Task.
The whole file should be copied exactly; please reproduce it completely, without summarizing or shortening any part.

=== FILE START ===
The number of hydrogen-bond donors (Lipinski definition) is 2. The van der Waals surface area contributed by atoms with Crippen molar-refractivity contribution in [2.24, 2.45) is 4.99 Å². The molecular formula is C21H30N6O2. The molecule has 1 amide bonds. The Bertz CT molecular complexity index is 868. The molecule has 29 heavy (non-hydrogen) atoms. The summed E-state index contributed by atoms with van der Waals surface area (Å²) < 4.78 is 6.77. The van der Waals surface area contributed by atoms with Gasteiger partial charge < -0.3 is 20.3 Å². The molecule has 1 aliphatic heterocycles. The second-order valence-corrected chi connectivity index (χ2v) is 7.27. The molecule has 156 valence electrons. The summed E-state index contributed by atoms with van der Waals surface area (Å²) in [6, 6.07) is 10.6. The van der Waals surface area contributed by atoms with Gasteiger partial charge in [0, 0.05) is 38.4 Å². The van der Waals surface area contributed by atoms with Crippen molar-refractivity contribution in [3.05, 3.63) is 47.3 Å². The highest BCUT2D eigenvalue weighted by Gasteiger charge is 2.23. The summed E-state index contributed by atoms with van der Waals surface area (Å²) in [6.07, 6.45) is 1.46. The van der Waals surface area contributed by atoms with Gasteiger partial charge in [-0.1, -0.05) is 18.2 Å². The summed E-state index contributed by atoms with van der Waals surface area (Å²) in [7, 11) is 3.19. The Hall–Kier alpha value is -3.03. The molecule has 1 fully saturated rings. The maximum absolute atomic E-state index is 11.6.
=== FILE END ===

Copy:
The number of hydrogen-bond donors (Lipinski definition) is 2. The van der Waals surface area contributed by atoms with Crippen molar-refractivity contribution in [2.24, 2.45) is 4.99 Å². The molecular formula is C21H30N6O2. The molecule has 1 amide bonds. The Bertz CT molecular complexity index is 868. The molecule has 29 heavy (non-hydrogen) atoms. The summed E-state index contributed by atoms with van der Waals surface area (Å²) < 4.78 is 6.77. The van der Waals surface area contributed by atoms with Gasteiger partial charge < -0.3 is 20.3 Å². The molecule has 1 aliphatic heterocycles. The second-order valence-corrected chi connectivity index (χ2v) is 7.27. The molecule has 156 valence electrons. The summed E-state index contributed by atoms with van der Waals surface area (Å²) in [6, 6.07) is 10.6. The van der Waals surface area contributed by atoms with Gasteiger partial charge in [0, 0.05) is 38.4 Å². The van der Waals surface area contributed by atoms with Crippen molar-refractivity contribution in [3.05, 3.63) is 47.3 Å². The highest BCUT2D eigenvalue weighted by Gasteiger charge is 2.23. The summed E-state index contributed by atoms with van der Waals surface area (Å²) in [6.07, 6.45) is 1.46. The van der Waals surface area contributed by atoms with Gasteiger partial charge in [-0.1, -0.05) is 18.2 Å². The summed E-state index contributed by atoms with van der Waals surface area (Å²) in [7, 11) is 3.19. The Hall–Kier alpha value is -3.03. The molecule has 1 fully saturated rings. The maximum absolute atomic E-state index is 11.6.